Adapted from a recent online discussion.
Hi Carolyn! Is there a benefit to premarital counseling if the couple have no major problems — or, at least, aren’t yet aware of them? I think I’ve seen a few times in your column that some people have recommended it in all instances, but I’m not sure how I would initiate that process, or suggest it to a fiance(e), when I don’t have an issue in mind that I feel we need to discuss with a counselor. Any advice on when such counseling is worth doing, and how we get the ball rolling if it is?
Sometimes couples get along because they’re like-minded and communicate really well. Sometimes couples get along because they haven’t yet run across a fraction of the things that will matter to them after they’re married — and expose serious disagreements between them.
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The former couple might benefit from good premarital counseling, but will probably be just fine without it. The latter couple urgently need premarital counseling.
And, here’s the fun part, the latter couple probably think they’re the former, and will continue to think so right up to the day they experience one of those serious things they didn’t know they needed to talk about.
One way you can figure out whether you’re the former without the bother of finding a program is to enlist Dr. Google to dig up suggested questions couples can ask each other before marriage. Some of the ones you fish out will be kooky or irrelevant, but it’s not like asking a bad question will hurt you. The point is to get both of you thinking ahead.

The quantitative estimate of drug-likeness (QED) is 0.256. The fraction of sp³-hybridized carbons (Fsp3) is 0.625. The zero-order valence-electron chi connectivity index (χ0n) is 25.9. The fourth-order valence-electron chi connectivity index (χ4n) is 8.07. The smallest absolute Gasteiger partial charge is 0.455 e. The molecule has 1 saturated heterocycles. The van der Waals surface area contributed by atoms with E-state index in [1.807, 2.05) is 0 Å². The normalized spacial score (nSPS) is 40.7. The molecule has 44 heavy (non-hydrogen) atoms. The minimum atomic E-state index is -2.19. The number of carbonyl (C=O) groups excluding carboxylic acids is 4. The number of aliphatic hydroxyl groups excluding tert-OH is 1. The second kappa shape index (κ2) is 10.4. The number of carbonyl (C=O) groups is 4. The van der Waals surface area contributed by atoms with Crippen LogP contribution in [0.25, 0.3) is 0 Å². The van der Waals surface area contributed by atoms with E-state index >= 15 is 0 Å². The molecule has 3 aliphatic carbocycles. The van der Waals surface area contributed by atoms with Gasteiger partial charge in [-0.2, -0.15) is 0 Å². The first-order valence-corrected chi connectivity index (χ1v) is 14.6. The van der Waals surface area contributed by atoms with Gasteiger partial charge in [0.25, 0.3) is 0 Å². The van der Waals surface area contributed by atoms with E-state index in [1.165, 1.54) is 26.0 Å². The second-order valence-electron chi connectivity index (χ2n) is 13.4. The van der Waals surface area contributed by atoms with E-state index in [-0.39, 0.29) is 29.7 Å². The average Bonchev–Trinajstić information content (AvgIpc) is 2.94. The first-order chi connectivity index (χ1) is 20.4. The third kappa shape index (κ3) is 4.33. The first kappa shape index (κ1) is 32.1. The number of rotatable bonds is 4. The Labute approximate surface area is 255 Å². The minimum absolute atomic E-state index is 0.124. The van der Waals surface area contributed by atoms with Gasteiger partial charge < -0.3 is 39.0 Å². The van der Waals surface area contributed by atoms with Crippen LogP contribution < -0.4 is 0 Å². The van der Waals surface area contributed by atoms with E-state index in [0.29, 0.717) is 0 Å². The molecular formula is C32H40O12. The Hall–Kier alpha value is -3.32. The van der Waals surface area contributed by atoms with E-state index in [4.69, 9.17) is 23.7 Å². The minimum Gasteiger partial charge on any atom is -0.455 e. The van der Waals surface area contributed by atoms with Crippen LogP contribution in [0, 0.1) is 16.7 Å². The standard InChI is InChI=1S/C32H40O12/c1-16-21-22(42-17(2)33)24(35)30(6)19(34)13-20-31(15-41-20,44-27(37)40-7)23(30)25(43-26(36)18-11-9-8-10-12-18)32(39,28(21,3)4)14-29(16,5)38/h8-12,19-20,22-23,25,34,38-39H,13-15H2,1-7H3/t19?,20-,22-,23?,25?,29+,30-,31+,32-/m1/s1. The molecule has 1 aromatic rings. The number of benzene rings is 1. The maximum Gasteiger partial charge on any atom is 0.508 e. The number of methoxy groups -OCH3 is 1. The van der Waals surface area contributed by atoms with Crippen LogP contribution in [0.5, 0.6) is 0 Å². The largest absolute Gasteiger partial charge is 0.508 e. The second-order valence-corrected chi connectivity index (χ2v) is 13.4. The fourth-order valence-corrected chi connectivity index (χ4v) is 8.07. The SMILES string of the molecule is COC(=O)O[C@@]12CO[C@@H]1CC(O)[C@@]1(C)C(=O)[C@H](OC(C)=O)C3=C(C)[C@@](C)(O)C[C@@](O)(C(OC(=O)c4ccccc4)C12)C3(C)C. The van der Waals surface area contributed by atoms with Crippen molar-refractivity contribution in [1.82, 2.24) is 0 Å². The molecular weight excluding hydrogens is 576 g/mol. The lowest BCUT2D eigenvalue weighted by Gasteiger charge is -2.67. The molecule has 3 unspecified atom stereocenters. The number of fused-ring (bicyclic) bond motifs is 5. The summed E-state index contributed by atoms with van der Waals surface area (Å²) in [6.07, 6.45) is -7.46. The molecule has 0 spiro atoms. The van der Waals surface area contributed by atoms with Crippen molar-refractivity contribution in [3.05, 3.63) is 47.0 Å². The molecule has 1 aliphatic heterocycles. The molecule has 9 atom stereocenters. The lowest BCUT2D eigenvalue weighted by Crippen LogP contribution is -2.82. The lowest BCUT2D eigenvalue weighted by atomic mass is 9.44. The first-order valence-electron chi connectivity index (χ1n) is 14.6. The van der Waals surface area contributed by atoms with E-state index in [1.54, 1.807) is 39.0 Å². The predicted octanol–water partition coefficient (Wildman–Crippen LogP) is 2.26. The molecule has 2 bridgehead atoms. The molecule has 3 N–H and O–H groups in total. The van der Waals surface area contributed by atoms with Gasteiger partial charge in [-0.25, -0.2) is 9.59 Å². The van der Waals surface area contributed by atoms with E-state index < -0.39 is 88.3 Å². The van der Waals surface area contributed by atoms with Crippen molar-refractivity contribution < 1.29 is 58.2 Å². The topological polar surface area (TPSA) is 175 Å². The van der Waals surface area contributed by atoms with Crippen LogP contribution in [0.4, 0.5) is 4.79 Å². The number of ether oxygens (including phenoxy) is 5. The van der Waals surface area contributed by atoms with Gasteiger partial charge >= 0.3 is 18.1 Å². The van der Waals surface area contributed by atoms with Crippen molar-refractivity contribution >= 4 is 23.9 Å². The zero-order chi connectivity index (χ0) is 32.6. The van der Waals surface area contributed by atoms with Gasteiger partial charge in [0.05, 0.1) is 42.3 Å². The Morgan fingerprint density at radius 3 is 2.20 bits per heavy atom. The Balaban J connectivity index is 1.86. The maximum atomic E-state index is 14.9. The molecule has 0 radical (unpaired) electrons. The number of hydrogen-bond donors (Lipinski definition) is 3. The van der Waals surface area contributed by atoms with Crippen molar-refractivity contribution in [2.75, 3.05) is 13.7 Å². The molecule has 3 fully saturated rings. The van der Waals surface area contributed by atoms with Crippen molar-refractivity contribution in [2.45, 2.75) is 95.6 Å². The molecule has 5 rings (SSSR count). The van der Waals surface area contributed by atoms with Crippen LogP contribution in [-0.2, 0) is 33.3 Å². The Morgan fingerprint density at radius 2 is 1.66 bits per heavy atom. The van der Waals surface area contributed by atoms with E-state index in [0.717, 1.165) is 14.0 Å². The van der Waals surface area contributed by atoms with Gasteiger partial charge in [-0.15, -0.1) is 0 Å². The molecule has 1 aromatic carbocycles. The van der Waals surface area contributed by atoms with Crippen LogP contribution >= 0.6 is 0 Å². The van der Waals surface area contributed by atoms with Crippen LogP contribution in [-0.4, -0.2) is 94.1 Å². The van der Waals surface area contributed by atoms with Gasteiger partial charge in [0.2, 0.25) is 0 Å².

Tweak your search as needed, but I had pretty good results with “things couples should talk about before getting engaged.” Pull up a listicle or three, plan a leisurely dinner and start talking. Sounds interesting, actually, for anyone looking to pry out some good conversations.
Good premarital counseling is also a can’t-lose proposition — and, bonus, broaching the subject gives you a chance to work on your get-the-ball-rolling skills. Uncomfortable conversations are hard, but nowhere near as hard as what happens even to compatible couples when they’re afraid to say, “We need to talk.”
Re: Premarital Counseling: In order to get married at the church of my husband’s choosing (family went there, they’re all Catholic, I’m nothing anymore but was baptized as Lutheran), we had to do premarital counseling with a couple — his aunt and uncle were our counselors — and with the Father there. I wasn’t looking forward to it and figured it was all a way to tell me I had to convert to Catholicism, or tell me that I wasn’t living right because I wasn’t guided by the Bible or the Pope.
But you know what? It ended up being really good and quite beneficial for us. I was actually surprised, while we were doing it, that I was happy we had done it, even though we didn’t have any red flags to make me think it was needed.
Excellent point, thanks. Counseling isn’t always just for fixing; it can also inform, reassure, inspire.
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